plutona

Originally published in: 2016

What it’s about: What happens lives and drama of suburban teens accidentally collide with the world of superheroes and the larger battle between good and evil?

What made me pick it up: I make sure to scoop of anything I see by Jeff Lemire, and this one is new to our library.

My favorite things: Lemire has a gift for creating believable teens and he does it with such care and understanding that it’s nearly impossible to hold their faults against them. I love the peek we get into Plutona’s life- a single mom and superhero struggling to find a sustainable work-life balance.

Who it’s great for: Fans of  all things superhero. Readers who loved Paper Girls. Older teens who want both realistic fiction and superheroes in action.

Abby’s rating: four-shells


Want a copy? Find one at Amazon (affiliate link) or see if it’s available at a library near you.


Dreamland Burning by Jennifer Latham

dreamland

 

Originally published in: 2017

What it’s about: The story of a 1921 murder in Tulsa, Oklahoma unwinds through two perspectives: William’s, set at the time of the murder, and Rowan’s in the present day.

What made me pick it up: I read a prepub review that piqued my interest and put it on hold as soon as our library ordered it.

My favorite things: Latham uses the dual timelines explore the parallels between racially motivated violence in the early 20th century and the violence of today that has inspired the Black Lives Matter movement. Based on the 1921 massacre of Tulsa’s African American community, the author effectively uses mystery and suspense to bring attention to an often forgotten part of American history.

Who it’s great for: Teens interested in understanding racial violence and justice in American history. Fans of murder mysteries and readers of historical fiction.

Abby’s rating: four-shells


Want a copy? Find one at Amazon (affiliate link) or see if it’s available at a library near you.


Love and First Sight by Josh Sundquist

img_1759

Originally published in: 2017

What it’s about: A blind teen boy gets the opportunity to gain sight thanks to a new medical procedure and how it changes his life for better and worse.

What made me pick it up: I’m a huge fan of Josh’s. His memoir We Should Hang Out Sometime was such a heartfelt, engaging read (or listen, I guess, since I listened to it). And he does these awesome videos on the interwebs. Plus he’s from Virginia, where I now live, so heyyyy! Also, this cover is so engaging. I’d heard about this book ages ago and when I saw a reminder about it at the end of one of his videos I went online and checked it right out. Thanks, OverDrive!

My favorite things: This is Sundquist’s debut novel which makes it all the more impressive. It is top notch YA and I really enjoyed the John Green-ness of everything about this book. It’s got lovable misfits that find each other in the abyss of high school, an impromptu road trip, a truly lovely confusing crush/friend situation, and a health related element that is strongly reminiscent of The Fault in Our Stars (although not as sad, I promise!). I appreciated the supportive but still annoying parent relationship and the tough but supportive teacher relationships the main character has. It is such an interesting take on what makes us different makes us beautiful.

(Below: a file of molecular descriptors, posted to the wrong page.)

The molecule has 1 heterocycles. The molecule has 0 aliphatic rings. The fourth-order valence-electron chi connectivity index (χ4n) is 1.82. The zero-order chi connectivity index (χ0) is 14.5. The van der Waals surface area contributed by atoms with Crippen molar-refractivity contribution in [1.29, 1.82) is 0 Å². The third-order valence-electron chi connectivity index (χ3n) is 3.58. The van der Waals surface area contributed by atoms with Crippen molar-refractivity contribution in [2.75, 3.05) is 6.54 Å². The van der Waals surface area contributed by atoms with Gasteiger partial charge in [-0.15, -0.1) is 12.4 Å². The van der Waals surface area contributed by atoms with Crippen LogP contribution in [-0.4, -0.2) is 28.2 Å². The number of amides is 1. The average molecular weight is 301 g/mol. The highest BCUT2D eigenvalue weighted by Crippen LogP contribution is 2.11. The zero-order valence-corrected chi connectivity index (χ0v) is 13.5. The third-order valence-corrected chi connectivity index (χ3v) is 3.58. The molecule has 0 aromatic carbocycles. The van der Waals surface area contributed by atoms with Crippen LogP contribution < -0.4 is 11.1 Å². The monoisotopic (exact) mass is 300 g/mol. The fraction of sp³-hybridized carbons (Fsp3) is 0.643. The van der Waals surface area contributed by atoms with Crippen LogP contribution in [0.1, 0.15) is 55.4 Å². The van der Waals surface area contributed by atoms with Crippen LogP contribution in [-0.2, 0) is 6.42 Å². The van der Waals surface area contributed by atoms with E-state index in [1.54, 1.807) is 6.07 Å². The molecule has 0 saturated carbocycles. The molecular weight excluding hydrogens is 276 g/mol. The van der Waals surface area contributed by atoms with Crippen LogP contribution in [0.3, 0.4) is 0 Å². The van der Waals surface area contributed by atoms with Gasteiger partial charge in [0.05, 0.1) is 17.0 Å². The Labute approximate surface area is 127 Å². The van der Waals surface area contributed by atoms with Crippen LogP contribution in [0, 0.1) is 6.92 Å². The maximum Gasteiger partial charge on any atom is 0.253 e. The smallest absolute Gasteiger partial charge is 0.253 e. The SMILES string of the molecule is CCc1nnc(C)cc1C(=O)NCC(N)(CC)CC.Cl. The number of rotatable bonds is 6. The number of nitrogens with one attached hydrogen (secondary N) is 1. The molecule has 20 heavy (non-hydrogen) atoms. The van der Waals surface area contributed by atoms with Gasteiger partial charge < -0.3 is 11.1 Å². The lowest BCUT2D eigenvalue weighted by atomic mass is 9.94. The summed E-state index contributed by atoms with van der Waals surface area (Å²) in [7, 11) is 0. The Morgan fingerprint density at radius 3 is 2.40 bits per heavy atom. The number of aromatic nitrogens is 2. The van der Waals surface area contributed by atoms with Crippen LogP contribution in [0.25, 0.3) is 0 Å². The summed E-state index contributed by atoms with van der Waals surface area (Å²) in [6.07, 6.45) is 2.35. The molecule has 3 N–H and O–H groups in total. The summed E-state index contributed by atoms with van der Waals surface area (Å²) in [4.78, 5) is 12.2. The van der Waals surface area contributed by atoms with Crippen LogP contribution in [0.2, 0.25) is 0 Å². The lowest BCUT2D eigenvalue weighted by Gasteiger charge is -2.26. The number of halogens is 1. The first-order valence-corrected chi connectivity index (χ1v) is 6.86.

Who it’s great for: Teens. Adults. Anyone who feels other or invisible, especially in high school. Readers who want to be uplifted by a great story. Fans of John Green because I can’t say enough that this is an excellent read alike for Paper Towns or An Abundance of Katherines or that other one I already mentioned. Really, just read them all. All of the books.

What else it reminded me of: Elizabeth Moon’s The Speed of Dark and the movie Shallow Hal.

Erica’s rating: four-and-a-half-shells

YALSA Nonfiction Award Finalists

Toward the end of every year, YALSA (Young Adult Library Services Association) releases a shortlist of titles for the Award for Excellence in Nonfiction. The winner is announced at the ALA Youth Media Awards in January. This year’s winner was John Lewis’ March:Book Three. Here’s a quick rundown of the other titles that made the list of finalists.

What made me pick them up: Each year I try to read all of the finalists before the winner is announced, but this year I’m running a little behind.

Hillary Rodham Clinton:  A Woman Living History by Karen Blumenthal

What it’s about: This book follows Hillary Clinton’s life and political career through the beginning of her 2016 Presidential campaign.

My favorite things: I appreciated that the author didn’t shy away from the controversies that have popped up throughout her life and career. Blumenthal effectively explains many of the difficulties and criticisms Clinton has faced throughout her career and how she has worked to overcome them.

Who it’s great for: Teens and adults who want to know more about Clinton’s life and career leading up to her history making campagin as the first woman to be nominated for president by a major party.

Abby’s rating:  four-shells

In the Shadow of Liberty:  The Hidden History of Slavery, Four Presidents, and Five Black Lives by Kenneth C. Davis

What it’s about: Davis presents the lives of five enslaved people and the four presidents who counted them as property.

My favorite things: There’s a very powerful section at the beginning where Davis names several beloved founding fathers and their contributions to the nation, and then lists how many enslaved people they owned. He does an incredible job throughout the book of highlighting the complexities of slavery in early American history and pointing out the inconsistencies in the words and actions of the men who designed the nation.

Who it’s good for:  Teens interested in concrete examples of the contradictions between the rhetoric of liberty and the reality of slavery during the early days of the United States.

Abby’s rating: four-and-a-half-shells

Samurai Rising:  The Epic Life of Minamoto Yoshitsune  by Pamela S. Turner.  

What it’s about: This traces the early years of samurai rule in Japan by following the life of Minamoto Yoshitsune.

My favorite things: This is a really fun, and often funny, look into the history of samurai rule in Japan. Turner blends storytelling and historical accounts for an exciting peek into the life of a Japanese legend: Minamoto Yoshitsune, the “ultimate samurai”.

Who it’s good for: Teens interested in learning about Japanese history and samurai culture. Reluctant nonfiction readers who need an action packed story to maintain interest.

Abby’s rating: four-and-a-half-shells

This Land is Our Land:  A History of American Immigration  by Linda Barrett Osborne

What it’s about: A concise history of immigration into the United States.

My favorite things: Osborne looks at more than immigration statistics. She considers the lived experience of immigrating to the United States by examining the restrictions and hostile attitudes that have targeted various immigrant groups throughout the nation’s history.

Who it’s good for: Teens and adults who want to understand the history of immigration policies and why it is such a divisive issue.

Abby’s rating: four-shells